HOBART, Australia, August 26. ACCORDING to Swimming Australia reports, Libby Lenton set the first Commonwealth record of the meet and Leisel Jones and Grant Hackett just missed world records at the 2006 Telstra Australian Short Course Championships in Hobart on Saturday.
It was a golden night for Lenton, who clocked a sizzling 25.71 for the record in the 50 SCM butterfly and also won the 100-meter freestyle.
Earlier, Jones and Hackett had flirted with their own world records in the 200-meter breaststroke and 400-meter freestyle events in a thrilling night of racing before a packed Tattersall’s Aquatic Center.
In the 50 fly, Lenton flew off the blocks and powered down the first lap, turning in the lead, before maintaining her form over the second 25 meters.
“My 50m fly personal best coming into this meet was pretty soft compared to my other PB’s,” Lenton said. “My short course compared to my long course was only 0.1 faster so if I was going to do a personal best it was going to be in this event. I was really hoping to go a good time because my butterfly has been going really well in training and I was pretty happy with that time. It’s really exciting because I think it’s my first record in butterfly.”
In the 100 free, Lenton stopped the clock in 52.78 from joint runners up Jodie Henry and Shayne Reese 54.22.
Jones may have missed her own world record in the 200m breaststroke but indicated she still could be in record-breaking form. The Queenslander was 1.58 shy of her 2003 world record when she clocked 2:19.33 – the fifth-fastest time in history for the event – to claim the gold medal.
“I probably wasn’t really prepared for a 2:17 after my heat swim this morning but I’m happy with a 2:19,” Jones said. “Last year I did a 2:20 so tonight’s swim was better than that so I’m pleased. I was pretty flat this morning and I’ve been in hard training so it is pretty hard to back up.”
Jones said she was a better chance to break American star Tara Kirk’s world 100-meter breaststroke record of 1:04.79.
“I am pretty excited about the 100 actually. I was .05 off it (the world record) at World Cup (last November) and that was in hard training so obviously I have gone that fast before,” Jones said. “Obviously, it is a world record that I really want but I won’t be disappointed if I don’t get it because we are in incredibly hard training at the moment.”
Jones kicked off the year with two world records in January, followed up with two more world records and four gold medals at the Commonwealth Games in March before dominating the prestigious Mare Nostrum Series in Europe with nine wins from as many races in June.
Minutes after Jones thrilled the sell-out crowd, Telstra Dolphins Australian Team Captain Hackett also nudged his own world record in the men’s 400 free.
Hackett clocked a stunning 3:35.73, the fastest time in the world this year and the fifth-fastest time ever, to defeat 18-year-old Nic Donald (3:46.57) and Craig Stevens (3:47.41).
Hackett now holds six of the ten fastest times in history with Ian Thorpe holding the second, fourth, sixth and eighth best times.
Remarkably, it was only the third time Hackett has won the event at an Australian Short Course Championship following victories in 1997 and 2005.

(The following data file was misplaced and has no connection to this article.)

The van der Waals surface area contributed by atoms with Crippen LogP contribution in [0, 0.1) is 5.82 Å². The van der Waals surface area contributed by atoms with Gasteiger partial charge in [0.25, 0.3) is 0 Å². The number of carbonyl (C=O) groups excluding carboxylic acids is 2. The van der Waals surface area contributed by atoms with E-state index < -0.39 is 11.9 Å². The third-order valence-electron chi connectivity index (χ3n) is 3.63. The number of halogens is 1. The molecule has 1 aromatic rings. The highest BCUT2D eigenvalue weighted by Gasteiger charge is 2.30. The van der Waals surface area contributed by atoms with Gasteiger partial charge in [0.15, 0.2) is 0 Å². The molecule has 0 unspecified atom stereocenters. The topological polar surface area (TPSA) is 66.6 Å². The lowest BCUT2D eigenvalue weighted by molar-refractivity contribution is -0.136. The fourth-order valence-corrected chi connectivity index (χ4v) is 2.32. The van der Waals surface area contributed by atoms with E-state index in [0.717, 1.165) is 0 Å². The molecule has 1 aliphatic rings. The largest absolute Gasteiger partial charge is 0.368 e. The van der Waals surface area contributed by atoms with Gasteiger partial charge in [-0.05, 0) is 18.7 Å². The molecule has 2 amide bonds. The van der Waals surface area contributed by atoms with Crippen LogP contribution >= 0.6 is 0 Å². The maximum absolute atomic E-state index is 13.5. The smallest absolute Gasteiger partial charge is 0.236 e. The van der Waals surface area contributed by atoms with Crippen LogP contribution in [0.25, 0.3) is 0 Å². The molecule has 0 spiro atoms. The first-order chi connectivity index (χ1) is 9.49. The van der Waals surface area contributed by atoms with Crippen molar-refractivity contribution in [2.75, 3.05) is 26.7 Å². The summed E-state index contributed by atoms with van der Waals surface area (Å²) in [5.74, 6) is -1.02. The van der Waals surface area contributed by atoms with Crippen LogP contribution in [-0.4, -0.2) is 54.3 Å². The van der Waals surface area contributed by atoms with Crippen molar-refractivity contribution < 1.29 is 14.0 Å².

Hackett was disappointed with his winning performance in last night’s 200m freestyle but tonight he was very pleased with his swim.
“To come out and swim that sort of time is pretty pleasing,” Hackett said. “The way it felt was really good, because I didn’t feel that special in the warm up or anything, so at this stage of hard work that’s pretty good. To get up and swim times like that considering the workload I’m doing, I know I can still swim best times.”
Hackett will swim the 1500 free, an event he hasn’t lost since the 1996 Olympic Trials, on Monday night.
In other finals, veteran Adam Pine won back-to-back 100 fly titles by clocking 51.92 to beat home Victorians Sam Ashby (52.93) and Jason Cohen (53.00).
Matt Welsh won his 26th national short course crown and his 47th Australian title overall when he took out the men’s 200 back in 1:54.01. Welsh defeated Michael Jackson (1:55.21) and Grant Brits (1:55.72).
Triple Commonwealth Games gold medalist Sophie Edington posted a time of 58.93 to win the women’s 100 back from 2004 Olympian Fran Adcock (59.65) and Pan Pac representative Karina Leane (59.75). All three medalists clocked personal-best times with Edington maintaining her position at second on the Australian all time top ten, Adcock moving to seventh and Leane to ninth.
Matt Lenton, 20, arguably the biggest man in Australian swimming, staked his claim to recently retired Olympic finalist Brett Hawke’s mantle as Australia’s fastest swimmer with his initial Australian open title in the 50 free.
The Indiana University-trained hulk clocked 22.14 to hold off Jonathon Newton (22.23) and improving AIS-based 19-year-old Kirk Palmer (22.24).
Commonwealth Games bronze medalist Melissa Gorman (8:27.57) won the 800 free from Redcliffe Leagues Lawnton club mate Kylie Palmer (8:29.96) and Haylee Reddaway (8:34.93).
Christian Sprenger (100m breaststroke), Leith Brodie (100m individual medley) and Brooke Hanson (100m individual medley) all qualified fastest for their respective finals tomorrow night. Brodie clocked 54.34 to be just 0.11 outside Adam Lucas’ Australian record.